Human bone marrow cells (left) were coaxed to become pluripotent, all-purpose stem cells (right) in a new study by a team led by University of Wisconsin-Madison stem cell researcher Igor Slukvin, a professor of pathology and laboratory medicine in the UW School of Medicine and Public Health. Slukvin’s group turned banked healthy and diseased human bone marrow into blank-slate stem cells, which have potential use in therapy and could become a powerful laboratory model, as the new induced cells made from diseased marrow carry the same genetic mutations that cause the blood cancer chronic myeloid leukemia. Photo: Jeff Miller
healthy and diseased human bone marrow to become embryonic-like stem cells, a
team of Wisconsin scientists has laid the
groundwork for observing the onset of the blood cancer leukemia in the
the first successful reprogramming of blood cells obtained from a patient with
leukemia,” says Univ. of Wisconsin-Madison stem cell researcher Igor
Slukvin, who directed a study aimed at generating all-purpose
stem cells from bone marrow and umbilical cord blood. “We were able to
turn the diseased cells back into pluripotent stem cells. This is important
because it provides a new model for the study of cancer cells.”
The research was
reported today in the journal Blood by Slukvin and colleagues from the WiCell
Research Institute and the Morgridge Institute for
Research, private research centers in Madison.
using banked healthy and diseased bone marrow and cord blood, employed a
technique developed in 2009 by Wisconsin stem
cell pioneer James Thomson that sidesteps the problems posed by the genes and
viral vectors used to induce mature cells to regress to a stem cell state.
According to the
new study, which was funded by the National Institutes of Health and The
Charlotte Geyer Foundation, reprogramming blood cells to become induced stem
cells is many times more efficient than the reprogramming of skin cells, which
were the first mature cells to be guided back to an embryonic stem cell-like
The new work
could open to science vast repositories of banked tissue, both healthy and
diseased, such as bone marrow, the soft tissue in bones that helps make blood,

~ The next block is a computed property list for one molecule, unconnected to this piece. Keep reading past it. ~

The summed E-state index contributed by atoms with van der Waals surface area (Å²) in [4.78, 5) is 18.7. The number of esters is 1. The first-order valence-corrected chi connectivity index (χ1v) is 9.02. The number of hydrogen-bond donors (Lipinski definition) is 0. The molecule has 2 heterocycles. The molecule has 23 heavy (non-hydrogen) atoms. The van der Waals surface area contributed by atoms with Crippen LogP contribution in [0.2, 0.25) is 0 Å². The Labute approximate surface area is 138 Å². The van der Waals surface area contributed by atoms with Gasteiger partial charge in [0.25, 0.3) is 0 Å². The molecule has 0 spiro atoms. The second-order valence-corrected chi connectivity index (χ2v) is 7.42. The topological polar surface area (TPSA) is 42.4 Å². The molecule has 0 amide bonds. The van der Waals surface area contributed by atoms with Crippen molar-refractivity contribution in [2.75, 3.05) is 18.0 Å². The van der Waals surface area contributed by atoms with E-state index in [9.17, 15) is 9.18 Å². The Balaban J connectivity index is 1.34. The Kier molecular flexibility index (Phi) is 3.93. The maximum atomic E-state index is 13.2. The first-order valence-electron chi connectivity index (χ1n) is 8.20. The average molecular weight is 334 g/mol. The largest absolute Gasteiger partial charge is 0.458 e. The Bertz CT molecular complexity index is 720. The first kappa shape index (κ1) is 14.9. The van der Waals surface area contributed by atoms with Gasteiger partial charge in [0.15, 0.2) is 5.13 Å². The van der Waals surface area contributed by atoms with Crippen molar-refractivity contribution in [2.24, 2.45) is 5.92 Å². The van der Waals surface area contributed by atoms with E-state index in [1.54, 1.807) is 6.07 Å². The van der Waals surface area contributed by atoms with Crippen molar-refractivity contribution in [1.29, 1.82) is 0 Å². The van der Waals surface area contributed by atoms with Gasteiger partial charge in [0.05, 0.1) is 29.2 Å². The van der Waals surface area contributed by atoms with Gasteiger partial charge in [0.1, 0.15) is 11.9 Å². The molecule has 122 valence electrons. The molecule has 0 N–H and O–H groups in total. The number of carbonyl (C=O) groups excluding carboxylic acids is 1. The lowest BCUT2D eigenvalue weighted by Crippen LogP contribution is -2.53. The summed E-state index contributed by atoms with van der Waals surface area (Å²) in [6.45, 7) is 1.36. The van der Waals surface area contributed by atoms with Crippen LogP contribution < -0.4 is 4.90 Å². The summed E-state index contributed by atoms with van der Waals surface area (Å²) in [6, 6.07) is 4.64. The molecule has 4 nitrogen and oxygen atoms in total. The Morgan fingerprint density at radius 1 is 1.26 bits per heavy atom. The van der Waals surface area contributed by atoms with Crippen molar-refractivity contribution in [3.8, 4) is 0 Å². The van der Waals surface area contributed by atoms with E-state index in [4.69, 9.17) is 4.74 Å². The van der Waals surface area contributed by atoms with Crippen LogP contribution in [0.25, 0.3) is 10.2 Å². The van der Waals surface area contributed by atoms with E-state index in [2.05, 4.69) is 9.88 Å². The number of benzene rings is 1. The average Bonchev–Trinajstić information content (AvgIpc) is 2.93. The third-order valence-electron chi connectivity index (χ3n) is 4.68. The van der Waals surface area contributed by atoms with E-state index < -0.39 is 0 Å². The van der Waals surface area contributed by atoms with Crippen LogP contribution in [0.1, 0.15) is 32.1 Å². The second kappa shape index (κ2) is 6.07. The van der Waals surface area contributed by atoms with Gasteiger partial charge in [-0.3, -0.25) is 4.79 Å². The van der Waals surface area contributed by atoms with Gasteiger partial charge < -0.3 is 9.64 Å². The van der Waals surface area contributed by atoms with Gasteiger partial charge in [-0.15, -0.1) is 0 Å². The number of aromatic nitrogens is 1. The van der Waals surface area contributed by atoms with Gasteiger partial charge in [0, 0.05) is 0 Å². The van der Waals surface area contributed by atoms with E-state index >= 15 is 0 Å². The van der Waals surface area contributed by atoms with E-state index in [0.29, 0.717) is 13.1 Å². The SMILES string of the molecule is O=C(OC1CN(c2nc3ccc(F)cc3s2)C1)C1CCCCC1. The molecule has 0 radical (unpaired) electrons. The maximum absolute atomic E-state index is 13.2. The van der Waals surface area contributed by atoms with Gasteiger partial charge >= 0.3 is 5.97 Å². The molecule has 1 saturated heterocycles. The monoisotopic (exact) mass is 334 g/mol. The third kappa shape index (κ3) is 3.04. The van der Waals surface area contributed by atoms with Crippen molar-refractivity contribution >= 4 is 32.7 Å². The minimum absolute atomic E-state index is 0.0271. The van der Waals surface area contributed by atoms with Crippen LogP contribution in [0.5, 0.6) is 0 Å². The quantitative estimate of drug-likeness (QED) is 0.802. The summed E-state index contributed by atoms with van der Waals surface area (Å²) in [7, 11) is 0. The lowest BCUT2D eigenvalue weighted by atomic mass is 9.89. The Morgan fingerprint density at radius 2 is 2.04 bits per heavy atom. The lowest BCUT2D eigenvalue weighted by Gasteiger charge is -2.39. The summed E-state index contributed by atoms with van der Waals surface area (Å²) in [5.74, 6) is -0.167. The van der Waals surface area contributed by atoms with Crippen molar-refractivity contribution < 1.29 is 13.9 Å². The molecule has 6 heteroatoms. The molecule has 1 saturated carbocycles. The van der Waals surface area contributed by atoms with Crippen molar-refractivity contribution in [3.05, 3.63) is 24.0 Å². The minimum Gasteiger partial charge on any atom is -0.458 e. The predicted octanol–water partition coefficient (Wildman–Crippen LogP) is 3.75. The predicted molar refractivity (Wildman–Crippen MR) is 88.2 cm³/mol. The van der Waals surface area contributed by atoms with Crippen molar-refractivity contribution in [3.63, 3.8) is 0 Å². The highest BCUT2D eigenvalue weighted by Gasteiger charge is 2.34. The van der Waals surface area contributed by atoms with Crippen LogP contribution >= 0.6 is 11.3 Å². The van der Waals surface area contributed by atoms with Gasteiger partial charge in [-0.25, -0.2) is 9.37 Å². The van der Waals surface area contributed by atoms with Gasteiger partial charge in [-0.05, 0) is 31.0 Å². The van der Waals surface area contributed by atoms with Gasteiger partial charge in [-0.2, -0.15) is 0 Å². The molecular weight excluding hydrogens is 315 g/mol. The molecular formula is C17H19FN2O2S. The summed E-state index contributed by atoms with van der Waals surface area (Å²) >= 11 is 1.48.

and umbilical cord blood. The work could underpin insightful models capable of
unmasking the cellular events that go awry and cause cancers such as leukemia,
and could aid the development of new stem cell-based therapies, according to
note in the new study, says Slukvin, is the reprogramming of marrow cells from
a patient with chronic myeloid leukemia, a cancer of the blood that kills about
1500 people a year in the United
States. The disease, like all leukemias,
starts in the cells that produce white blood cells in bone marrow.
Slukvin, the induced stem cells generated from the diseased tissue retain the
exact same complex of genetic abnormalities found in the mature cancer cells.
That means that when the induced cells are turned back into blood, scientists
could, in theory, watch cancer develop from scratch as cells bearing cancer
mutations become cancer stem cells.
differentiate induced stem cells back to blood, we can identify the stages when
the abnormality that leads to cancer manifests itself,” Slukvin explains.
The ability to
pinpoint the very earliest stages of cancer is a major focus of biomedical
very important for developing new leukemia drugs,” says Slukvin. “A
major focus of leukemia research is to find ways to try and eliminate the most
immature leukemia cells—cancer stem cells.”
The work by
Slukvin and his team may represent the first step in a new understanding of the
cascade of events that results in blood diseases such as leukemia.
reprogramming technique developed by Thomson and his colleagues, Slukvin
emphasizes, is important because it eliminates the exotic reprogramming genes,
some of which are cancer-related genes, from the induced stem cell equation. In
the case of chronic myeloid leukemia and other blood diseases, obtaining stem
cells that do not have the genetic reprogramming factors is very important.
use viruses (to ferry genes into a cell) you have chromosomal
integration,” the Wisconsin researcher
notes. “Some of the reprogramming factors are oncogenes and would
interfere with a study of chronic myeloid leukemia” whose abnormalities
are also encoded on the chromosome.
In addition to
Slukvin, an investigator at the Wisconsin National Primate Research Center
(WNPRC) and an associate professor of pathology at the UW School of Medicine and
Public Health, authors of the new study include Kejin Hu, Junying Yu and
Kyung-Dal Choi of the WNPRC; Kran Suknuntha of the UW School of Medicine and
Public Health; Shulan Tian, Ron Stewart and James A. Thomson of the Morgridge
Institute for Research; and Karen Montgomery of the WiCell Research Institute.